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exterior stair treads5/7
I am in the process of building cabinets for a new house, my experience lies primarily w/ interior woodwork, but the customer has asked me for some help w/ deciding what would be the best approach for the exterior stair treads. This house is on the beach, and exposed to all the weather that entails. The customer wants wood that can have a natural looking finish, doesn't like the silver color that wood turns when sun baked, he wants treads about 2" thick, they will be attached to a metal frame and I've told him to plan on renewing the finish at least annually. Does anyone have a suggestion as to the best wood species to use . I am assuming the treads would have to be glued up to get the needed width (12" + -) which leads to the question how a glue up w/ an oily tropical specie would hold up being exposed to the elements, is adhesive failure to be expected?
Exposed to the weather, I have strong doubts about the stability/checking that may happen with Ipe and Cumaru at these thicknesses... not familiar with working with teak. Not sure what thicknesses you can get Ipe in? Metal may stain these woods on exterior contact applications (can you use stainless?). I lean toward more "deck like" designs on exterior stairs with ipe, such as treads made of maybe 3-5 strips of 5/4 with spaces between...stability and checking reduced as well as puddling and slippery when wet surfaces reduced....some pleasing patterns can be achieved, although the metal stringers may pose a problem there for fastening a pattern. We use stainless steel screws (face or hidden), not nails with these woods. West System Epoxy, possibly G/flex Epoxy (I have not used the G/flex personally) may be the solution for gluing if you still want to go heavy.
If you insist on such heavy treads but can be flexible with the species, my suggestion would be mahogany (maybe Sapele) because of its availability in such dimensions and you may get lucky and find enough stock to pick out only the quartersawn to get close to the look you want. More reasons are its a proven exterior wood and there are proven exterior finishes available for it; workability, (cumaru and ipe are very difficult woods to work and very hard on tools...though a simple design (open riser) probably wouldn't be too bad); It's stable; very glueable (west system 105) and repairable.
Is it a salt water beach? No idea where you live. Stair treads on a beach property are going to really take a beating. From the weather and from the sand on feet and sandals that come tromping in. If there are any kids in the equation, take that wear times ten! No place for nicely finished wood as far as I am concerned, especially if he doesn't want it to weather grey. I would not give a recommendation if I were you, he's going to call in a year and ask why the heck you recommended that species since it looks horrible. Send him to the lumber yard, let them take the fall. Must be big people to request 2" thick!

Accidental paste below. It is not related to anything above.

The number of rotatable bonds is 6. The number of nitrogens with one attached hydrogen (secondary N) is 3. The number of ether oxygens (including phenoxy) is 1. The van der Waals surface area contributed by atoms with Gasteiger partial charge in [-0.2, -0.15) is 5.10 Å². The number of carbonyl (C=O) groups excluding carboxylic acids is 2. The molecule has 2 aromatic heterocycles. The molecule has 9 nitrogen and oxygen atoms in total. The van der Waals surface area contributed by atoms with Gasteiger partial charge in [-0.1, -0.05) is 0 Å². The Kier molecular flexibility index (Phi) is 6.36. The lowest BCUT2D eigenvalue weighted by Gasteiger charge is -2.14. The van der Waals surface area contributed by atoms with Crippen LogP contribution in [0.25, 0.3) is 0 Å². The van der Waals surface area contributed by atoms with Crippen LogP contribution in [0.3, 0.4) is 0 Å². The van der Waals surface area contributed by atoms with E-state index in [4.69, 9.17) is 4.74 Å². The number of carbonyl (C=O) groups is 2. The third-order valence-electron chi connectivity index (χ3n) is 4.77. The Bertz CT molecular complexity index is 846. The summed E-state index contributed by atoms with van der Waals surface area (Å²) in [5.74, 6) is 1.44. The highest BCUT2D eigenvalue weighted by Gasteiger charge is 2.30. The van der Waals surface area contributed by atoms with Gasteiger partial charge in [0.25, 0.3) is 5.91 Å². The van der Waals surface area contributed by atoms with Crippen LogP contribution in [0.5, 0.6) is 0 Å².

Thank you all for your input.
Ipe is the popular choice for real HARDwood exterior decking from the Atlantic City boardwalk to Las Vegas Strip. Unfinished it will go grey and that's just a fact. You can use 8/4 but I wouldn't trust any glued joints of any kind. If you do glue up solid treads, be sure to install them with 1% slope (1/8 inch per foot) for drainage.
I prefer silicone-bronze fasteners over stainless. Bronze lasts forever while stainless will eventually rust, especially when concealed.
Almost all other materials, including teak, are just way to soft for beach-front stair treads. That goes for PVC composite decking as well. Mahogany is unsuitable for any uncovered steps either inside or out. The beach sand under your feet is sandpaper with every step.
Another idea might include pre-cast or stamped concrete which looks like wood. It can be dyed and shaded and is a pretty impressive substitute. It requires zero upkeep maintenance.
If you must use natural wood, then ipe is the only good choice. Holes need to be predrilled as the wood is hard as a rock(almost). Saws will dull quickly. A waterproof coating is a good idea initially, followed by a second coat within a year. Then another coat In two years.
A better choice might be to use a wood composite. Some of them mildew quickly, but are easy to clean.
Some folks use syp treated 2x6s, but they will warp, splinter, and look bad quickly. A better choice is treated syp 5/4 radius edged decking, which is both an appearance and structural product and will perform better and look better with less warp than 2x6s. It is much less expensive than ipe
I agree with Jim. Pre-cast or stamped concrete also looks like wood. It can be dyed and shaded and is a pretty impressive substitute. It requires zero upkeep maintenance. Very economical indeed!